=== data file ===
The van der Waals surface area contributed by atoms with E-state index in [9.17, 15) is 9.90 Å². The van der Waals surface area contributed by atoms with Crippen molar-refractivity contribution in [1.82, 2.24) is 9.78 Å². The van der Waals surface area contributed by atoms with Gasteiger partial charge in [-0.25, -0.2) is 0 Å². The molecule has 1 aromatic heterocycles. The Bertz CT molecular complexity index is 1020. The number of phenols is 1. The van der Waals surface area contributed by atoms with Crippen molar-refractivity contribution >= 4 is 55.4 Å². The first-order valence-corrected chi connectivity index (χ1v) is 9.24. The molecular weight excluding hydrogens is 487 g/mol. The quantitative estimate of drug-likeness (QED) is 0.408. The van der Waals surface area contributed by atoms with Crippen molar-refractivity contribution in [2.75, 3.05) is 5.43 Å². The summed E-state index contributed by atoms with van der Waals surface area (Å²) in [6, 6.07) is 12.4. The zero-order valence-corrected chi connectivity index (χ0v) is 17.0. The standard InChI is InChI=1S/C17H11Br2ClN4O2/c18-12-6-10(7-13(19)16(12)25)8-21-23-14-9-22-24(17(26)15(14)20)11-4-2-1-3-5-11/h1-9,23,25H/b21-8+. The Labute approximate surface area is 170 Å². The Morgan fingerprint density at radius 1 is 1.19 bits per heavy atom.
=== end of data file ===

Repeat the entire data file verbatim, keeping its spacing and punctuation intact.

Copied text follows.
The van der Waals surface area contributed by atoms with E-state index in [9.17, 15) is 9.90 Å². The van der Waals surface area contributed by atoms with Crippen molar-refractivity contribution in [1.82, 2.24) is 9.78 Å². The van der Waals surface area contributed by atoms with Gasteiger partial charge in [-0.25, -0.2) is 0 Å². The molecule has 1 aromatic heterocycles. The Bertz CT molecular complexity index is 1020. The number of phenols is 1. The van der Waals surface area contributed by atoms with Crippen molar-refractivity contribution >= 4 is 55.4 Å². The first-order valence-corrected chi connectivity index (χ1v) is 9.24. The molecular weight excluding hydrogens is 487 g/mol. The quantitative estimate of drug-likeness (QED) is 0.408. The van der Waals surface area contributed by atoms with Crippen molar-refractivity contribution in [2.75, 3.05) is 5.43 Å². The summed E-state index contributed by atoms with van der Waals surface area (Å²) in [6, 6.07) is 12.4. The zero-order valence-corrected chi connectivity index (χ0v) is 17.0. The standard InChI is InChI=1S/C17H11Br2ClN4O2/c18-12-6-10(7-13(19)16(12)25)8-21-23-14-9-22-24(17(26)15(14)20)11-4-2-1-3-5-11/h1-9,23,25H/b21-8+. The Labute approximate surface area is 170 Å². The Morgan fingerprint density at radius 1 is 1.19 bits per heavy atom.